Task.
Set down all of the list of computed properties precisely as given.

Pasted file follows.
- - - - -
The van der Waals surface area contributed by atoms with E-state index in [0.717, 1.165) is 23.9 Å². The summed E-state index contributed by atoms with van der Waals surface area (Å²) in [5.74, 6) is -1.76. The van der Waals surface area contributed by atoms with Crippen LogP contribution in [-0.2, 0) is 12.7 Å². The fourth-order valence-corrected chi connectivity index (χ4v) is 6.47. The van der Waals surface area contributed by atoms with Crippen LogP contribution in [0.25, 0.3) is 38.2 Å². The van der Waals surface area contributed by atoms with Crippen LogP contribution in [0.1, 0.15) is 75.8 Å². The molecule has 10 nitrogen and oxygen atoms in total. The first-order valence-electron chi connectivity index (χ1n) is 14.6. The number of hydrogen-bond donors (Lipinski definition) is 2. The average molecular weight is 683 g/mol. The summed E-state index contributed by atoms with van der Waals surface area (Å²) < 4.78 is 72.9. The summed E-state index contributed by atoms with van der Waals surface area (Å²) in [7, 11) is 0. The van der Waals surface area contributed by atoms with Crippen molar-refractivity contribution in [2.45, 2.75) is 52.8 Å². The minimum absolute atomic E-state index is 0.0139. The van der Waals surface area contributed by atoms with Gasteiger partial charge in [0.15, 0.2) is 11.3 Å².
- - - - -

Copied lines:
The van der Waals surface area contributed by atoms with E-state index in [0.717, 1.165) is 23.9 Å². The summed E-state index contributed by atoms with van der Waals surface area (Å²) in [5.74, 6) is -1.76. The van der Waals surface area contributed by atoms with Crippen LogP contribution in [-0.2, 0) is 12.7 Å². The fourth-order valence-corrected chi connectivity index (χ4v) is 6.47. The van der Waals surface area contributed by atoms with Crippen LogP contribution in [0.25, 0.3) is 38.2 Å². The van der Waals surface area contributed by atoms with Crippen LogP contribution in [0.1, 0.15) is 75.8 Å². The molecule has 10 nitrogen and oxygen atoms in total. The first-order valence-electron chi connectivity index (χ1n) is 14.6. The number of hydrogen-bond donors (Lipinski definition) is 2. The average molecular weight is 683 g/mol. The summed E-state index contributed by atoms with van der Waals surface area (Å²) < 4.78 is 72.9. The summed E-state index contributed by atoms with van der Waals surface area (Å²) in [7, 11) is 0. The van der Waals surface area contributed by atoms with Crippen molar-refractivity contribution in [2.45, 2.75) is 52.8 Å². The minimum absolute atomic E-state index is 0.0139. The van der Waals surface area contributed by atoms with Gasteiger partial charge in [0.15, 0.2) is 11.3 Å².